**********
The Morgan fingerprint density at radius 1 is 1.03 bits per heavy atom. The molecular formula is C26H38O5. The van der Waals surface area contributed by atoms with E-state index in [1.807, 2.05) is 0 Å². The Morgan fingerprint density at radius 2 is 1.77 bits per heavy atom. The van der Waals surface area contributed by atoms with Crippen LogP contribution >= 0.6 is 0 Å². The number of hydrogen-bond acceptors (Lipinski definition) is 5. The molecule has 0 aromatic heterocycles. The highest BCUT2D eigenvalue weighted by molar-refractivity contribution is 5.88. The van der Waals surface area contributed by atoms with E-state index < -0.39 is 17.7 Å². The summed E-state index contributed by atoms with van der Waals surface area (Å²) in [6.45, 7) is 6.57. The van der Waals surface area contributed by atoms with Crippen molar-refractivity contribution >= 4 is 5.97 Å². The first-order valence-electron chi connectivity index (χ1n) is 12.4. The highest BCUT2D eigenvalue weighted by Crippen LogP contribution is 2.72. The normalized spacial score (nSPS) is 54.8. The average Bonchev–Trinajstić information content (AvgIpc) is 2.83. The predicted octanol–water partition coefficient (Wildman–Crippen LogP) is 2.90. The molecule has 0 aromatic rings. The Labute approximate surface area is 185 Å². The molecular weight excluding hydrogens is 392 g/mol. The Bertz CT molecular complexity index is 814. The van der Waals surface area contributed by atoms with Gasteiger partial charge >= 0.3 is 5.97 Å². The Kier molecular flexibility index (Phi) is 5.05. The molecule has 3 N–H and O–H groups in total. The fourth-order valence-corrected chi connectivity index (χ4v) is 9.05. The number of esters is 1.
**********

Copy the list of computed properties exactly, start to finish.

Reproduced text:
The Morgan fingerprint density at radius 1 is 1.03 bits per heavy atom. The molecular formula is C26H38O5. The van der Waals surface area contributed by atoms with E-state index in [1.807, 2.05) is 0 Å². The Morgan fingerprint density at radius 2 is 1.77 bits per heavy atom. The van der Waals surface area contributed by atoms with Crippen LogP contribution >= 0.6 is 0 Å². The number of hydrogen-bond acceptors (Lipinski definition) is 5. The molecule has 0 aromatic heterocycles. The highest BCUT2D eigenvalue weighted by molar-refractivity contribution is 5.88. The van der Waals surface area contributed by atoms with E-state index < -0.39 is 17.7 Å². The summed E-state index contributed by atoms with van der Waals surface area (Å²) in [6.45, 7) is 6.57. The van der Waals surface area contributed by atoms with Crippen molar-refractivity contribution >= 4 is 5.97 Å². The first-order valence-electron chi connectivity index (χ1n) is 12.4. The highest BCUT2D eigenvalue weighted by Crippen LogP contribution is 2.72. The normalized spacial score (nSPS) is 54.8. The average Bonchev–Trinajstić information content (AvgIpc) is 2.83. The predicted octanol–water partition coefficient (Wildman–Crippen LogP) is 2.90. The molecule has 0 aromatic rings. The Labute approximate surface area is 185 Å². The molecular weight excluding hydrogens is 392 g/mol. The Bertz CT molecular complexity index is 814. The van der Waals surface area contributed by atoms with Gasteiger partial charge >= 0.3 is 5.97 Å². The Kier molecular flexibility index (Phi) is 5.05. The molecule has 3 N–H and O–H groups in total. The fourth-order valence-corrected chi connectivity index (χ4v) is 9.05. The number of esters is 1.